CSDR-LL.M. E-newsletter Archives

Vol. 1, Issue 21 - February 23, 2001

What's Inside:

CSDR / LL.M. PROGRAM NEWS

MEETING ON MONDAY, FEB. 19, 2:30 TO DISCUSS HONOR CODE PROCEDURE AND LL.M. CURRICULUM
LL.M. students are invited to attend a meeting on Monday, February 19 in Room 109 to discuss the Honor Code procedure and curriculum. Refreshments will be served.

VISIT BY PROFESSOR JAMES ALFINI ON FRIDAY, APRIL 13
Prof. James Alfini will visit the LL.M. Program on April 13 as part of a regular American Bar Association review of the Program. He would like to meet with LL.M. students and we have set aside an hour from 10 to 11 AM for this purpose. The meeting will be in Room 208. Alfini is the former chair of the ABA Section of Dispute Resolution and former dean of the Northern Illinois University School of Law. He is a good person to know and students will probably enjoy meeting him very much. Please mark your calendars to meet with him if you can.

LAW SCHOOL / UNIVERSITY NEWS

TRIAL FOR AMERICAN FILM INSTITUTE CATALOG
The MU Libraries are participating in a trial for the American Film Institute Catalog. You can access this resource from the Database Trials page at web.missouri.edu/~elliswww/ejtrial.html. The trial runs until March 15th.

CONFERENCES / RESOURCES / CONTESTS

THE SECOND BIENNIAL HEARTLAND MEDIATORS CONFERENCE
The Nebraska Mediation Center Association and the Nebraska Office of Dispute Resolution announce the Second Biennial Heartland Mediators Conference: "2001: A Peace Odyssey -- Taking Root Branching Out Growing Together," April 5-7, 2001; Arbor Day Farm, Lied Conference Center; Nebraska City, Nebraska. The conference will include: workshops, panels, nationally recognized speakers, professional development, seminars, social events, and advanced training. There is a brochure detailing the conference, as well as a registration form in the binder on Laura Coleman's desk in room 206.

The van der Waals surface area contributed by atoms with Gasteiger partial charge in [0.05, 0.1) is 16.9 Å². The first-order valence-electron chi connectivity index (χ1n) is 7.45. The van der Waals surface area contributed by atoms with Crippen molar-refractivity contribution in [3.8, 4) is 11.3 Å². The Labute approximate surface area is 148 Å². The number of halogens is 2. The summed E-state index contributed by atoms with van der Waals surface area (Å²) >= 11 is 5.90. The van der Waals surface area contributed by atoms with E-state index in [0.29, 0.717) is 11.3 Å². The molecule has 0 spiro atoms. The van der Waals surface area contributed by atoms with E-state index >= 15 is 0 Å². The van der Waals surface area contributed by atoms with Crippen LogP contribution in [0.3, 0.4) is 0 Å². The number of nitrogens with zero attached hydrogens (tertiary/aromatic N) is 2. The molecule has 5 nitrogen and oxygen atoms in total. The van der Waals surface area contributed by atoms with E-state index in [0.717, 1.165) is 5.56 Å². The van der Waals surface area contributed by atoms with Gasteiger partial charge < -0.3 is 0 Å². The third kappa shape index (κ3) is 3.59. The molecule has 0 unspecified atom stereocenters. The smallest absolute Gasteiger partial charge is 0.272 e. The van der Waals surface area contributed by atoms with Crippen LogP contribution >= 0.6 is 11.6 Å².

PROGRAM ON EMPLOYMENT LAW AND MEDIATOR SKILLS TRAINING FOR ADR NEUTRALS
The Center for Labor and Employment Law at NYU School of Law is offering a week-long "Program on Employment Law and Mediator Skills Training for ADR Neutrals," on June 18-22, 2001, at the Law School's Lipton Hall, 108 West Third St., New York City. This program is designed for employment lawyers and human resources practitioners who may be interested in broadening their career opportunities to include service as ADR neutrals in employment disputes. Partners in this program include some of the leading mediator provider organizations in the country: ADR Associates, American Arbitration Association, CPR Institute for Dispute Resolution, Equal Employment Opportunity Commission, JAMS, NASD Dispute Resolution, New York Stock Exchange. For more information regarding agenda and registration, please see the binder on Laura Coleman's desk in room 206.

FORDHAM UNIVERSITY, FORDHAM INTERNATIONAL LAW JOURNAL SEEKS SUBMISSIONS
The Fordham International Law Journal in conjunction with the American Arbitration Association (AAA) are in the process of completing the 2001 edition of ADR & the Law, covering developments in both domestic and international alternative dispute resolution. They are soliciting articles for publication on the ADR topic of your choice. The Journal provides professionals and scholars leeway regarding the length and format of these submissions. Submissions may range from transcriptions of speeches, to a short commentary of five pages, to full articles. This would be a great opportunity to have an article published. For more information, please see the binder on Laura Coleman's desk in room 206.